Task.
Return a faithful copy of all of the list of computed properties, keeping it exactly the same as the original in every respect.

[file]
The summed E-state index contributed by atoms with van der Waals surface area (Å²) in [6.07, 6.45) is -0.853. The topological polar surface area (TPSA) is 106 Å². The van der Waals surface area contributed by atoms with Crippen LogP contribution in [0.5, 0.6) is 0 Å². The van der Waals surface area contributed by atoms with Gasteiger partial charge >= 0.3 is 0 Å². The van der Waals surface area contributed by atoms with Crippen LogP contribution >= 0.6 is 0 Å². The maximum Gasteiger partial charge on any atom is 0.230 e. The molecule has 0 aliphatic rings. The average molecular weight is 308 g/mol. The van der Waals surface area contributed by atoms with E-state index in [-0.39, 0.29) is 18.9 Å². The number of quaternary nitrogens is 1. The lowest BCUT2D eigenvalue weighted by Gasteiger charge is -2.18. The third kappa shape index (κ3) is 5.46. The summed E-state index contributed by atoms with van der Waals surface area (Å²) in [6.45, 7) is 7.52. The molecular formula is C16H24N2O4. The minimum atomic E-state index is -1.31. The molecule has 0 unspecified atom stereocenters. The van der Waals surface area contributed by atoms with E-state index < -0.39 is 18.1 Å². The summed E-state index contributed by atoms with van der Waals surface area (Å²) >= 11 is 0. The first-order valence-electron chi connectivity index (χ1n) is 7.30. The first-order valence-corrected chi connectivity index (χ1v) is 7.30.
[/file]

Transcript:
The summed E-state index contributed by atoms with van der Waals surface area (Å²) in [6.07, 6.45) is -0.853. The topological polar surface area (TPSA) is 106 Å². The van der Waals surface area contributed by atoms with Crippen LogP contribution in [0.5, 0.6) is 0 Å². The van der Waals surface area contributed by atoms with Gasteiger partial charge >= 0.3 is 0 Å². The van der Waals surface area contributed by atoms with Crippen LogP contribution >= 0.6 is 0 Å². The maximum Gasteiger partial charge on any atom is 0.230 e. The molecule has 0 aliphatic rings. The average molecular weight is 308 g/mol. The van der Waals surface area contributed by atoms with E-state index in [-0.39, 0.29) is 18.9 Å². The number of quaternary nitrogens is 1. The lowest BCUT2D eigenvalue weighted by Gasteiger charge is -2.18. The third kappa shape index (κ3) is 5.46. The summed E-state index contributed by atoms with van der Waals surface area (Å²) in [6.45, 7) is 7.52. The molecular formula is C16H24N2O4. The minimum atomic E-state index is -1.31. The molecule has 0 unspecified atom stereocenters. The van der Waals surface area contributed by atoms with E-state index < -0.39 is 18.1 Å². The summed E-state index contributed by atoms with van der Waals surface area (Å²) >= 11 is 0. The first-order valence-electron chi connectivity index (χ1n) is 7.30. The first-order valence-corrected chi connectivity index (χ1v) is 7.30.